Modeling Colfax (was Re: Bear River bridge progress report)
- --- In NCNGRR@yahoogroups.com, John Teall <themnax@y...> wrote:
> >It sure must have been a hoot! I read the account and saw some pics
> > Doug
> i wish you could have seen it too
> the attempt to blow it up at the cerimony to mark the
> begining of constructing the dam was hillarious
> or at least i tought so.
in Best's and Browne's books. Thanks for the first-hand report!
Since you spent so much time at the Colfax Depot, you might be
interested in my first scrath-build project for my NTrak module set:
Source material was Best's book and Signor's "Donner Pass", web
photos as well as some measurements I took while out there on a trip
I have also modelled the concrete enginehouse (narrowed to 5 stalls)
and hope to add the packing sheds that were west of the depot,
although my source material is kinda thin on those.
Maybe you or others in the group might have some info?
- --- Doug Stuard <dstuard@...> wrote:
> It sure must have been a hoot! I read the accounthttp://mywebpages.comcast.net/dstuard/railimages/Colfax1.jpg
> and saw some pics
> in Best's and Browne's books. Thanks for the
> first-hand report!
> Since you spent so much time at the Colfax Depot,
> you might be
> interested in my first scrath-build project for my
> NTrak module set:
>all i ever saw of that engine house of course was the
> Source material was Best's book and Signor's "Donner
> Pass", web
> photos as well as some measurements I took while out
> there on a trip
> in '97.
> I have also modelled the concrete enginehouse
> (narrowed to 5 stalls)
> and hope to add the packing sheds that were west of
> the depot,
> although my source material is kinda thin on those.
> Maybe you or others in the group might have some
footings and the tracks which at first, in 57 had a
whole bunce of outfit cars (box and some obsolete
passinger that had been converted to living quarters
for track crewes) parked on them. later in the early
to mid 60s there was a silica ball mill that turned
the silica rock that was the hydraulic mining tailings
into the fine powder that colgate put in toothpaste
occupied the site.
now the fruit sheds were still a going (albeit
seasonal) concern in the all through the 60s and well
into the 70s
the (east) end nearest the depot was a concrete cold
storage room that i'm not sure what year it was added
on but likely either during the last years of the
narrowgauge just befor wwii or very shortly thereafter
last time i was up there, just a couple of years ago,
the structure itself was mostly still there. what had
been the cold storage room had some outfit
manufacturing scateboard in there and they had knocked
a new hole in the wall for a loading door. i don't
think they lasted very long. this was oh more or less
arround ten years ago or so that was in there. the
next section of the fruit sheds that abbuted and
shared the platform on the standard gauge side was the
actual sorting and packing shed itself. somewhere not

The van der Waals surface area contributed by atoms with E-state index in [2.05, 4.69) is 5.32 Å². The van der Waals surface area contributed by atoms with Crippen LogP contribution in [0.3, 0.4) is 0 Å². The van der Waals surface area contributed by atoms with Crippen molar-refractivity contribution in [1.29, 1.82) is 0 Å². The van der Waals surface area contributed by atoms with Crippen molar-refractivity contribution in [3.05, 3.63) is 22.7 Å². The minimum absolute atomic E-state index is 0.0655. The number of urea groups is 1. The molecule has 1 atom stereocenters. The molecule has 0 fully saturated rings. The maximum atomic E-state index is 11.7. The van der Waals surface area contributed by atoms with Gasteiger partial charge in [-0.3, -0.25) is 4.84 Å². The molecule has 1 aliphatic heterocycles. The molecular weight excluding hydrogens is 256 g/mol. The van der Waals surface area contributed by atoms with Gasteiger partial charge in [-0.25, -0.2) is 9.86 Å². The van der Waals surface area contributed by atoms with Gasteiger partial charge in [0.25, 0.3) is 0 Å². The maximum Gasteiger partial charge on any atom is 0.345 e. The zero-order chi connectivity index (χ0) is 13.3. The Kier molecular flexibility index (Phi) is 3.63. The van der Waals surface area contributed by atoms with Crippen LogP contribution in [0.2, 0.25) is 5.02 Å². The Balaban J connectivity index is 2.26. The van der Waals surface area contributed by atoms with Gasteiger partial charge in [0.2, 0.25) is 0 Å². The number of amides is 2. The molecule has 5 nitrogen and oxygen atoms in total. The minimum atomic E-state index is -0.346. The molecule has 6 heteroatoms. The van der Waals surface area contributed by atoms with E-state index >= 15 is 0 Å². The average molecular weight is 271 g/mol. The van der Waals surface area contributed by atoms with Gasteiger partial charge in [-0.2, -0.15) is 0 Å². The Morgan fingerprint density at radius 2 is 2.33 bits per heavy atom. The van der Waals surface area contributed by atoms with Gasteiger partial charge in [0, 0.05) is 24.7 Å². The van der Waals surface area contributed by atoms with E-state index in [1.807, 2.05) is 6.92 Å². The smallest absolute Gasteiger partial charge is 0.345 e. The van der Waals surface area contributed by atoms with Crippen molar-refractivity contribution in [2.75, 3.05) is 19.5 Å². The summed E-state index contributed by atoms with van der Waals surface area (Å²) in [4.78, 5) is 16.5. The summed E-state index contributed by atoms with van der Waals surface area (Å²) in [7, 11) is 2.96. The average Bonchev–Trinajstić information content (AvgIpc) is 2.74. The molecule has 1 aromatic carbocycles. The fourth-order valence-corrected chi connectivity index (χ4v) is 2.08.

too long before i got back down here from my sojurn up
in oregon, in 87, that had been converted into a kind
of minimall with a couple of botiquie type shops and a
restaurant of some kind. not really a good location
for retain and i don't think anyone in there stayed
very successfull at it very long. when i was up there
a couple of three years ago they were mostly empty and
the restaurant bussiness was closed and likely up for
current status in the last couple of years unknown.
essentialy the overall shape of the structure remained
unchainged as far as the roofline and the track
platform (north) side of it, with visualy signifigant
but structrualy cosmetic chainges on the street side.
weather any of that is still there i can't say for
sure but chances are REAL good it still is.
after the skateboard place moved out of the cold
storage room there was what looked like the beggining
of partial demolition so i don't know if that has
since taken place. the cold storage room was a
concrete structure so unless somebody put some money
and effort into tearing it down it's likely still
there or at least enough of it to get dementions off
of. the sorting shed was a mostly wooden structure,
but like i said had been maintained and is likely stll
there. further west of there had once been the
transfer shed for the narrowgauge, that (along with as
noted, the engine house itself), was already gone
when i first set eyes on the place in 57.
the y for turning engines incidently was still in
place and on rare occasions used prior to the building
of the silica ball mill and i'm not sure but possibly
in the late 50s and early 60s a single f-unit was most
often used on the work trains and would sometimes be
turned on that y. and occasionaly other power. the
ends of it would accomodate two f-units as i recall
but not three or four.
sometimes when there was more then one eastbound
freight to get in the clear they'd back it in on the
track still identified as roundhouse lead.
sometimes when my dad was working there
they'd swap power on eastboud freights especialy if
there were units failing on one.
in those days, well right up until arround 80 or 81
when my dad retired at norden they were still using
mid train helpers that were cut off at norden and sent
back down the hill light to roseville.
if a train at colfax needed additional units they'd
grab these and put them on there.
i don't know when the stopped having a 24 hour manned
office in colfax but in 77 when i left for oregon for
ten years (and my dad was still working third trick i
think it was at norden) i know they still did.
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